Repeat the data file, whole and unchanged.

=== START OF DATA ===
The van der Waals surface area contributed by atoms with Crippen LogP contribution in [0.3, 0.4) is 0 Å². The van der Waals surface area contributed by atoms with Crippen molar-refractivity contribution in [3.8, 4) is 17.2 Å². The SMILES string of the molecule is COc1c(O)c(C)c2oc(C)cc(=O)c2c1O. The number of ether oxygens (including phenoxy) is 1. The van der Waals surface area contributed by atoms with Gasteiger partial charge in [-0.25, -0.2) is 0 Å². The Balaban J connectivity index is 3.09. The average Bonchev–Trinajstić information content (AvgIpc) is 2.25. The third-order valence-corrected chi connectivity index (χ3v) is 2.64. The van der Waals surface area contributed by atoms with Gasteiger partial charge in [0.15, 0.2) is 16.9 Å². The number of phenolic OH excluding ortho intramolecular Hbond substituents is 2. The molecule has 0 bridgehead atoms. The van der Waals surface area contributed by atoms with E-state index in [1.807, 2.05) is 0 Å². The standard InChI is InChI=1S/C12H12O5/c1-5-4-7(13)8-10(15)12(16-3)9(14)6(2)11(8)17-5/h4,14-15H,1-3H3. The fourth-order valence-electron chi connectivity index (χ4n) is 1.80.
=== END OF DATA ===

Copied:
The van der Waals surface area contributed by atoms with Crippen LogP contribution in [0.3, 0.4) is 0 Å². The van der Waals surface area contributed by atoms with Crippen molar-refractivity contribution in [3.8, 4) is 17.2 Å². The SMILES string of the molecule is COc1c(O)c(C)c2oc(C)cc(=O)c2c1O. The number of ether oxygens (including phenoxy) is 1. The van der Waals surface area contributed by atoms with Gasteiger partial charge in [-0.25, -0.2) is 0 Å². The Balaban J connectivity index is 3.09. The average Bonchev–Trinajstić information content (AvgIpc) is 2.25. The third-order valence-corrected chi connectivity index (χ3v) is 2.64. The van der Waals surface area contributed by atoms with Gasteiger partial charge in [0.15, 0.2) is 16.9 Å². The number of phenolic OH excluding ortho intramolecular Hbond substituents is 2. The molecule has 0 bridgehead atoms. The van der Waals surface area contributed by atoms with E-state index in [1.807, 2.05) is 0 Å². The standard InChI is InChI=1S/C12H12O5/c1-5-4-7(13)8-10(15)12(16-3)9(14)6(2)11(8)17-5/h4,14-15H,1-3H3. The fourth-order valence-electron chi connectivity index (χ4n) is 1.80.